Wednesday, November 30, 2005

Following "The Man"

I have always been fascinated with people and what makes them tick. Why are some people confident when others are not? Why are some perfectly okay with working for "The Man" and others have to work for themselves? How much of it is upbringing and how much is innate?

There is no doubt that part of how one is is related to innate qualities that we're born with. There is plenty of research with separated-at-birth identical twins to prove that. However, I tend to assume that more of who we are is based on our life experiences. Regardless of whether that's the correct assumption, I have proceeded with it through life, trying to understand people.

The current piece that I'm trying to figure out is why some people are constantly trying to go against the rules and defy authority (my husband), while others have it so ingrained in them to follow the rules that options that lie outside of the accepted realm aren't even considered (myself). Of course, I have several other specimens that I have investigated without their permission during this process of learning and trying to figure this stuff out, but it became interesting to me because he and I are so differing on this. I really like the balance, don't get me wrong -- it helps me branch out, and keeps him from going completely off the deep end. But why are we like that?

One reason, I think, is that I have moved so much in my life that I have developed this desire to fit in. More than a desire, really -- a deep-seeded need to be normal. I was the "new girl" in so many schools, and never fit in anywhere, that I tried to become a chameleon, to be like everyone else. My husband, on the other hand, went to the same school from first through twelfth grade, lived in the same house since he was two, and basically had the same friends his whole life. I think, as a result, he has always wanted to find a way to stand out from the crowd -- to not be lumped in with all the people he grew up with. He has looked for what makes him unique for his whole life. He is nearly desperate to figure out how he is totally different from anyone else. I think there are other things that play into this kind of pathology, having to do with parents, but that's a topic for another day.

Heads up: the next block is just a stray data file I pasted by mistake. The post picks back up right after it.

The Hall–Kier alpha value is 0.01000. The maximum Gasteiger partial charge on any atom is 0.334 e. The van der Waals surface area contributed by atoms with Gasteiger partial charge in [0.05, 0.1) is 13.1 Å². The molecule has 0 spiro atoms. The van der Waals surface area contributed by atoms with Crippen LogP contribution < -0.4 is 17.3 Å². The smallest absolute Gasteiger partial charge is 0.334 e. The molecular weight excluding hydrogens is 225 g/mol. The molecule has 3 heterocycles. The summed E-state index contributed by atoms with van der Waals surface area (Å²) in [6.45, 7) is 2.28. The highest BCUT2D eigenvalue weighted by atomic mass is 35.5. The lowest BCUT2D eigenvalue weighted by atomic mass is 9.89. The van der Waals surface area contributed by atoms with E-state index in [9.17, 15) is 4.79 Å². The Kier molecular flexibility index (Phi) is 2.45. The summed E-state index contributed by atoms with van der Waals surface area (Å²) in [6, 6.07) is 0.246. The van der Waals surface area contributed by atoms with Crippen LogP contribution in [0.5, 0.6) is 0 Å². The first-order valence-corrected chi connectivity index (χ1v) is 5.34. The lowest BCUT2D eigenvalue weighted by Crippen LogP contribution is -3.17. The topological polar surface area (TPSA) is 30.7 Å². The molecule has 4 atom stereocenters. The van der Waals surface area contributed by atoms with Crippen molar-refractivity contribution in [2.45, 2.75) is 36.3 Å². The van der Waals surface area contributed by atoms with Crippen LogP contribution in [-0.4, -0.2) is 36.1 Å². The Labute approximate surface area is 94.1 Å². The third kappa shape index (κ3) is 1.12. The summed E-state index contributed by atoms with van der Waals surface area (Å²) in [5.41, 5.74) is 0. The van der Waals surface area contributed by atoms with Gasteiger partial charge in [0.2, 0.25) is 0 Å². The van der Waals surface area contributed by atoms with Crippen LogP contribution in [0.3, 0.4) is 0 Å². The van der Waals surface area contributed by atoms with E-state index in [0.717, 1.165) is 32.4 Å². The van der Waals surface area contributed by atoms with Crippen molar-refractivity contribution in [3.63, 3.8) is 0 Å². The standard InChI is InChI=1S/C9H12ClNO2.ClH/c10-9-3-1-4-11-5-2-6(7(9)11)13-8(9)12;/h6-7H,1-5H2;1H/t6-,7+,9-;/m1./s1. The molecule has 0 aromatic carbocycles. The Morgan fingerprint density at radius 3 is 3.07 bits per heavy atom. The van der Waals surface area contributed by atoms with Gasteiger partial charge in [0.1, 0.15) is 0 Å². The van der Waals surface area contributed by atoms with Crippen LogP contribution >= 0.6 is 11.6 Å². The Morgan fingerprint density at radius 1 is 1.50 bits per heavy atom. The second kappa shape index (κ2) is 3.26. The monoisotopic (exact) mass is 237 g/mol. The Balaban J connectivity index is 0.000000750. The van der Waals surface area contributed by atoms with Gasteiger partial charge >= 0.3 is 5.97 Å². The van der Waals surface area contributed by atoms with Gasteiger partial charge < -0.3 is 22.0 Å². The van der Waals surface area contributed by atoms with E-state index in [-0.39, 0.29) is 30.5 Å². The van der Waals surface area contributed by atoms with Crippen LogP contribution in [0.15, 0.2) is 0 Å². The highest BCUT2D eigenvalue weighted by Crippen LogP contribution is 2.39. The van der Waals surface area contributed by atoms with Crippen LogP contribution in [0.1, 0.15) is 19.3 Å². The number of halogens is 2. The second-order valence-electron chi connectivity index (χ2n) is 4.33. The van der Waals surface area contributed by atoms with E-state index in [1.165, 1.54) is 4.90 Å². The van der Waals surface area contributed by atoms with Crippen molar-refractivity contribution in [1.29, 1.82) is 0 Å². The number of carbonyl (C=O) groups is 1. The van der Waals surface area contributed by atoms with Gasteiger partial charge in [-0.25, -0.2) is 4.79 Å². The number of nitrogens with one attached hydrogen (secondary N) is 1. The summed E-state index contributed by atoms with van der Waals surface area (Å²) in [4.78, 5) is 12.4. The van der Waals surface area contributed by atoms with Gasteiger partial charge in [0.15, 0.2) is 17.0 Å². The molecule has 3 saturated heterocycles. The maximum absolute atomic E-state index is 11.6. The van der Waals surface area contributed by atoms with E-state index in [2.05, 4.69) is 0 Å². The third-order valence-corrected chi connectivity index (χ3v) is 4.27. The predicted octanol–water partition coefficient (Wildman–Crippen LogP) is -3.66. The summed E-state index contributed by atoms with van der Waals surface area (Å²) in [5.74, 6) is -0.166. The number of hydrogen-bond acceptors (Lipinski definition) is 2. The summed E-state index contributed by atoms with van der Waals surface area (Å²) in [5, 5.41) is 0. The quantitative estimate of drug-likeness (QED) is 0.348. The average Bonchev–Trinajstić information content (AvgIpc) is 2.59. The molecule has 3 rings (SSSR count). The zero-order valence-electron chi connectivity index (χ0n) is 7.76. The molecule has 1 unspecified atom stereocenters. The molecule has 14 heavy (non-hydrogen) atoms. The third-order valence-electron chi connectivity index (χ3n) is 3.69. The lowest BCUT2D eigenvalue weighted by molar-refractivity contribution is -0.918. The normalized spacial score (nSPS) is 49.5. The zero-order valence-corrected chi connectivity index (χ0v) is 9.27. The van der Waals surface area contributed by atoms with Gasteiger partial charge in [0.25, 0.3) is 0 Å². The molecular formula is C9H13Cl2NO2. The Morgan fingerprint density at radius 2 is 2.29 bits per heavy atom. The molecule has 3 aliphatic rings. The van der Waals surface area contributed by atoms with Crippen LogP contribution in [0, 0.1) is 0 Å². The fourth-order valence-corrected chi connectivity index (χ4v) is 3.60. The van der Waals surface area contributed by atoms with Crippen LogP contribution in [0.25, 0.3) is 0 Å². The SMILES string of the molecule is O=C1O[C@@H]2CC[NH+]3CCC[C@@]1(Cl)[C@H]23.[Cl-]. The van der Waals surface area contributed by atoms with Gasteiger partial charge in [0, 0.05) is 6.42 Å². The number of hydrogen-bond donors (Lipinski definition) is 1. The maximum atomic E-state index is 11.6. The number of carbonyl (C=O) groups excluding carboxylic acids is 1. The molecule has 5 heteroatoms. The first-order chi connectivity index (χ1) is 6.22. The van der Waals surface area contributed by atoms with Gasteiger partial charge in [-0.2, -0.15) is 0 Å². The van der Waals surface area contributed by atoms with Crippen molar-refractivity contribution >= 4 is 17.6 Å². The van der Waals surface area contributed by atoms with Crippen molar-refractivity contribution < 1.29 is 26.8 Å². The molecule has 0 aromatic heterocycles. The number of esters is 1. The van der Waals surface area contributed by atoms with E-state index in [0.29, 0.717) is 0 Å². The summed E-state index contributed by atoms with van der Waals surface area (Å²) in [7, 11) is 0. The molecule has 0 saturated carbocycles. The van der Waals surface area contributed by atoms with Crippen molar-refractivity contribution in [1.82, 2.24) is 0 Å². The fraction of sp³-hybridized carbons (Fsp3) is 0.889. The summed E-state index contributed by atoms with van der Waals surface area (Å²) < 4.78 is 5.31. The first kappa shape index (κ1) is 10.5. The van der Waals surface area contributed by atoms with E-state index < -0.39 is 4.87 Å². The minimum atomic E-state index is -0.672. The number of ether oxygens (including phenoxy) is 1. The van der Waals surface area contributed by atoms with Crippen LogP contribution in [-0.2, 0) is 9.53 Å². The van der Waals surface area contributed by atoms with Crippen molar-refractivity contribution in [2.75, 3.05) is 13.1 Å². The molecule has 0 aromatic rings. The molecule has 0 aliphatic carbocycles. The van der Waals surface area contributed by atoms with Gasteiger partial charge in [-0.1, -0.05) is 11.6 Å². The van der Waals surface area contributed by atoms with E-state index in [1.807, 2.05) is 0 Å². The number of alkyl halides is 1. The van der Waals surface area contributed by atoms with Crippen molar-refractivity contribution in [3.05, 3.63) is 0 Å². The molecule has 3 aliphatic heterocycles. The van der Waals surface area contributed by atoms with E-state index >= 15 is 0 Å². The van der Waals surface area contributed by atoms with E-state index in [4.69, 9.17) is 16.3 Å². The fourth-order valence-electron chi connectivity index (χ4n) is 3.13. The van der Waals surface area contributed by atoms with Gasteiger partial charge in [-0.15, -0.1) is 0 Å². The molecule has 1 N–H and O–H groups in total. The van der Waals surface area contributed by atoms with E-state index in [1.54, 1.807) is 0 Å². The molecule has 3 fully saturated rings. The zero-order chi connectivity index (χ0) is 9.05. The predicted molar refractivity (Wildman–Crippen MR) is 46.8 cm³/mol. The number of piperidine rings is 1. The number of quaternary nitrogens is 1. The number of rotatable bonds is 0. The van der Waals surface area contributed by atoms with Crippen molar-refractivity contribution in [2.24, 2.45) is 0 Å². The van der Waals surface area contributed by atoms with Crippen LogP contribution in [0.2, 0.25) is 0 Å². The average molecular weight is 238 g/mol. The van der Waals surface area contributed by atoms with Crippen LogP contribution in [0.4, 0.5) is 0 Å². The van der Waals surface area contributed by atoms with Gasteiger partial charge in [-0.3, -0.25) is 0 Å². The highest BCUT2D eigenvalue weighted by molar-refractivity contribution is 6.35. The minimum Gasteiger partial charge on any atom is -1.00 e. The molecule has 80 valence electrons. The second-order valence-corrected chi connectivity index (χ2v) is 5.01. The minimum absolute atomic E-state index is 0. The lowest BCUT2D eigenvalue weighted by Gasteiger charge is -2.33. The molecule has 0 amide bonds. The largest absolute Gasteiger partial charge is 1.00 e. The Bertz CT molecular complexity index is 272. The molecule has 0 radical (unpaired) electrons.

For now, I'd say that my working hypothesis is that a stable home and friend life leads to a desire to buck the system, while constant upheaval in early life leads to more caution and desire to go with the accepted norms. Please discuss, and shred my hypothesis to pieces. It gives me more reason to continue to study this particular set of societal activities.

3 comments:

Aaron said...

I don't feel you can boil it down to the household and predict where one will go. I can't take sides in the Nature vs. Nurture. I believe an infinite number of variables go into the making of an individual.

Monica said...

Hmmm. I agree that there are other factors involved, and biology/heredity do play a part, but I can see how your personal histories and experiences may have influenced you both. I think we all have a certain tolerance for adventure/stress, and maybe your threshold is just naturally lower than his. After all, your early relocation wasn't something you could do anything about, and if you could have, I'd be willing to bet you would've been just as cautious then as you are now.

Heather said...

That's an interesting thought. Not sure if it's true that I would still be cautious, but I will definitely still have to think about it.

I've also always thought Joe is more risk averse in some areas, while I am in others. Good grief -- we are way too complicated for our own good!